Who Killed William Desmond Taylor?
Did Butler #1 Do It?
In June 1921, Taylor sailed for England. He was recuperating from surgery and doctors advised that a vacation with a change of scenery would be a good idea. During his absence, a friend and colleague, playwright and novelist Edward Knoblock stayed in Taylor's Alvarado Court home while Taylor would spend his vacation in a London apartment of Knoblock's.
The director was concerned that Knoblock might want something during his stay and wished to make sure his friend was comfortable. So Taylor signed a blank check, handed it to Sands, and told him to use it if an emergency came up.
Sands filled the check in for $5,000 and cashed it. But that was only the beginning of his thefts. He forged his boss's signature and cashed other checks. Shortly before Taylor's expected return, Sands brought a large trunk into the house. He asked Knoblock for permission to take a week off for a honeymoon and the guest granted it.
Sands left and never returned. When Taylor returned, a variety of valuables were missing. The director's car was gone but later found, deserted and wrecked. A complaint was issued against Sands on August 3, 1921 but the police were unable to locate him.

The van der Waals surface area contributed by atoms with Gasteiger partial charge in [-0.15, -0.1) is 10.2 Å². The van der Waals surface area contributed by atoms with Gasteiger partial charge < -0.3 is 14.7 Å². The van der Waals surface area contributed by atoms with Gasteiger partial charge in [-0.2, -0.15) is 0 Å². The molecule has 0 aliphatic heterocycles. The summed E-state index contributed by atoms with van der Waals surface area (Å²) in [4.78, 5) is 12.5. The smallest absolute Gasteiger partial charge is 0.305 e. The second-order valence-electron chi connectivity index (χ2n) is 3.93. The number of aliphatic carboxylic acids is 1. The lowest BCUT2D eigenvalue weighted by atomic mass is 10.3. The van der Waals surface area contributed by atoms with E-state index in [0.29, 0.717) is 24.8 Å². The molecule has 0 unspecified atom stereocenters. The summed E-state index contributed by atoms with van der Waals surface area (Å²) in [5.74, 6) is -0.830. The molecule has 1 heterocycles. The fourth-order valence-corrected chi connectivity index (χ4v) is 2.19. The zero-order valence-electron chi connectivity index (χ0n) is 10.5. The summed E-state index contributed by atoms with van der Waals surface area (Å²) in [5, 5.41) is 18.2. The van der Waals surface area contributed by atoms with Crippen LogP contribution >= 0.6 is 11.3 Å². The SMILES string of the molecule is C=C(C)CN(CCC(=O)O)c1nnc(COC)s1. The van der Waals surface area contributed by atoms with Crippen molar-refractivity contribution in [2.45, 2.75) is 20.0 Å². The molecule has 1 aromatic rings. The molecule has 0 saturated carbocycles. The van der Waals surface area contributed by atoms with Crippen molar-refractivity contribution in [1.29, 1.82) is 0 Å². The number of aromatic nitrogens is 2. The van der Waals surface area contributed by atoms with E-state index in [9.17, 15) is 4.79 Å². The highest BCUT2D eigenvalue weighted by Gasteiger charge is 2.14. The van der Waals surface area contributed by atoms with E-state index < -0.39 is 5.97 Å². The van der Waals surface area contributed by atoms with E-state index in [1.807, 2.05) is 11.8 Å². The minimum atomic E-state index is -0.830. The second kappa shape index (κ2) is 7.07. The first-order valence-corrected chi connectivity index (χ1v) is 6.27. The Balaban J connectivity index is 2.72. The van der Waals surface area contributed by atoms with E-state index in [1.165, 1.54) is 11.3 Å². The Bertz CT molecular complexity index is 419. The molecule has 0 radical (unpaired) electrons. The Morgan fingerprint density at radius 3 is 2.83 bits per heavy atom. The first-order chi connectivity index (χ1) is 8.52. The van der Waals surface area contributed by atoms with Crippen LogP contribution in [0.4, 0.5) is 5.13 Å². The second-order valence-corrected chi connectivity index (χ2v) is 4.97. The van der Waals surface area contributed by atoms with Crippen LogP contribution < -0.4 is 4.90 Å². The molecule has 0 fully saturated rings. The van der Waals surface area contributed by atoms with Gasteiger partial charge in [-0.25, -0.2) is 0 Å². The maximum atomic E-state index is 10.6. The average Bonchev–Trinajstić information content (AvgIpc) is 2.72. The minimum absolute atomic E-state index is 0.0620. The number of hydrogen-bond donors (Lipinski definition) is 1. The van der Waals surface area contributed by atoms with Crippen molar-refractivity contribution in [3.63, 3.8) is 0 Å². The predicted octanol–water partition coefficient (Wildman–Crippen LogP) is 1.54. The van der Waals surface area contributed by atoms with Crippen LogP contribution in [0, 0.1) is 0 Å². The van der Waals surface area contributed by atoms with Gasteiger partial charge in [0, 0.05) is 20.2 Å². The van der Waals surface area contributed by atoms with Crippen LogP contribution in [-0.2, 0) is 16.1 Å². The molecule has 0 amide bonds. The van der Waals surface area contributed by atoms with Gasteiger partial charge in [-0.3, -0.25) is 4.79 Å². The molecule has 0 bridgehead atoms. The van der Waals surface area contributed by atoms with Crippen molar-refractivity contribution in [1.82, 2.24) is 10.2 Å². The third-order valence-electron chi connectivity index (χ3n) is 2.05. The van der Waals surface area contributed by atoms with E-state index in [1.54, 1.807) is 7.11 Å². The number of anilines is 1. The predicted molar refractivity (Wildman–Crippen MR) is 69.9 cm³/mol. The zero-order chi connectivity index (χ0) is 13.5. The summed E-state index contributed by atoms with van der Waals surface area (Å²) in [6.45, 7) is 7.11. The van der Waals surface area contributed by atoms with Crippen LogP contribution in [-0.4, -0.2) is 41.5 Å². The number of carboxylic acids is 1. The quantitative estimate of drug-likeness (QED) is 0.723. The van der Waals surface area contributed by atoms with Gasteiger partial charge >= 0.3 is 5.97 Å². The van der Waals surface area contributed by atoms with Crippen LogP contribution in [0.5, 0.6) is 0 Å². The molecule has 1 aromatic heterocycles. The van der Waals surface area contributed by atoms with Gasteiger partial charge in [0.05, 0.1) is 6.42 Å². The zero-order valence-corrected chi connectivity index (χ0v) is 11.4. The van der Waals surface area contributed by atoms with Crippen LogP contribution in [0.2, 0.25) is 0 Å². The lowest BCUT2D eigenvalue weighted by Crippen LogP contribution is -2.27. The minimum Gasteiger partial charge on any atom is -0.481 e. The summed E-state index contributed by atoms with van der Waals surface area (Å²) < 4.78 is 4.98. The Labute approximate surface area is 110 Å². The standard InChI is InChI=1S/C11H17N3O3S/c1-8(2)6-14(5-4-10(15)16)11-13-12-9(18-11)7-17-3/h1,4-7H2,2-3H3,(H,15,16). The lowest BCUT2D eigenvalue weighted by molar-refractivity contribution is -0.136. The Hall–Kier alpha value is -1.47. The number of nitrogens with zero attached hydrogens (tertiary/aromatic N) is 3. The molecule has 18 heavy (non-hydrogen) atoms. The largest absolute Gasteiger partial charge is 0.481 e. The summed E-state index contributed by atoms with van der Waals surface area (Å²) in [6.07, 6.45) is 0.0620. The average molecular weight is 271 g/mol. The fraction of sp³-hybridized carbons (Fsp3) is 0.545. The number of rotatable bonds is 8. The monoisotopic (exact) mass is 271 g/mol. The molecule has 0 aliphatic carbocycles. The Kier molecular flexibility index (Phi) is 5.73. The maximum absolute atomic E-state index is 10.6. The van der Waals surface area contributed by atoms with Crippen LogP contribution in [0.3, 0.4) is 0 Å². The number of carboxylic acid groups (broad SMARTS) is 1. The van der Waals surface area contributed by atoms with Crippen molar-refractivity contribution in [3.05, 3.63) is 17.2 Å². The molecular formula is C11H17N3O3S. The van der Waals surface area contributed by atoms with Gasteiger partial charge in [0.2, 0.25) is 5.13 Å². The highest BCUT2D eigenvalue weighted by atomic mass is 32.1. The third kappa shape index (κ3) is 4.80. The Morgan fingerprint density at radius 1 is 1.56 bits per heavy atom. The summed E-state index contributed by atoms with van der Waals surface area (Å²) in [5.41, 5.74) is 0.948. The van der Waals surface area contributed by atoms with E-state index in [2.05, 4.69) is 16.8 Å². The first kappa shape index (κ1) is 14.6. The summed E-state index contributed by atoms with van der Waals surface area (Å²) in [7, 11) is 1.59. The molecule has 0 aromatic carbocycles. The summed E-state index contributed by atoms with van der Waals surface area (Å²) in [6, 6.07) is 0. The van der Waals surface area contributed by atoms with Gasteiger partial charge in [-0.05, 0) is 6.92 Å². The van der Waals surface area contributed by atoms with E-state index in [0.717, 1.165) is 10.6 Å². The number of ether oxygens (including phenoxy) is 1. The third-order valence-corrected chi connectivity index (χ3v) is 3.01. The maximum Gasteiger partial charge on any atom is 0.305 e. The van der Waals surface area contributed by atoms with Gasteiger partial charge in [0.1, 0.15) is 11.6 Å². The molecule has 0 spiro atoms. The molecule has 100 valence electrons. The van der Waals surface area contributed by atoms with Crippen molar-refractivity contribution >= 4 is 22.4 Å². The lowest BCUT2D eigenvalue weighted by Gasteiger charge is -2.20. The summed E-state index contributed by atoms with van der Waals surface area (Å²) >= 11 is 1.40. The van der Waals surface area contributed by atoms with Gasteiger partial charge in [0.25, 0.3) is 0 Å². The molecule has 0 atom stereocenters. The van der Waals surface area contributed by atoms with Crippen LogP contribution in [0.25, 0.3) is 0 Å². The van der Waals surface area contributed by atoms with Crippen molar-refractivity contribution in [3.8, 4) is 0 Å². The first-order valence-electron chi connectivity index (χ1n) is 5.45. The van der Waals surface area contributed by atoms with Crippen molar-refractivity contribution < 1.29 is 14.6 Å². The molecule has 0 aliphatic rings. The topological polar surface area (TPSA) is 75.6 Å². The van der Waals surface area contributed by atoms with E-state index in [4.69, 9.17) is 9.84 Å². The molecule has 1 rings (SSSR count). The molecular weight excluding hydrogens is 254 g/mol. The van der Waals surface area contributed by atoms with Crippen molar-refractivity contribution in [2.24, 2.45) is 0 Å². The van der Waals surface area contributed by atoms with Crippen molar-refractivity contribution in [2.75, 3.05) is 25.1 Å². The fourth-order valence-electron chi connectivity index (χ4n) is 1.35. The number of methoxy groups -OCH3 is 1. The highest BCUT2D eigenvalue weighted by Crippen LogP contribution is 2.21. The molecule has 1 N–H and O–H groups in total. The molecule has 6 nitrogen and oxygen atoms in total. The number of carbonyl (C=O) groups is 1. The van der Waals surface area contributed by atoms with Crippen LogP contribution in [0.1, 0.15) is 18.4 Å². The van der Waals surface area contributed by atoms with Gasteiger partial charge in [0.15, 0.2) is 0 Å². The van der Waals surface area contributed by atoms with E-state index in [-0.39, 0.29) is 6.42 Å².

It is possible that the valet-turned-thief contacted his victim in December 1921. On Christmas Eve, Taylor received a letter along with two pawn tickets made out to "William C. Dene-Tanner." The tickets were for Taylor's diamond cuff links. The letter was brief and curious. "Dear Mr. Taylor," it began, "So sorry to inconvenience you, even temporarily, also observe the lesson of the forced sale of assets. A Merry Christmas and a prosperous New Year." It was signed "Alias Jimmie Valentine," the title of an O. Henry story about a thief.
The police continued to search unsuccessfully for Sands after Taylor's death, but they never charged him with murder. There was, after all, no evidence to support such a charge. There was not even anything supporting the contention that Sands was in the vicinity at the time of the slaying. Moreover, Sands' crimes had always been motivated by a desire for gain. If he were the killer, why would he have left behind the cash and valuables? However, many believed then and still believe that Sands was the murderer.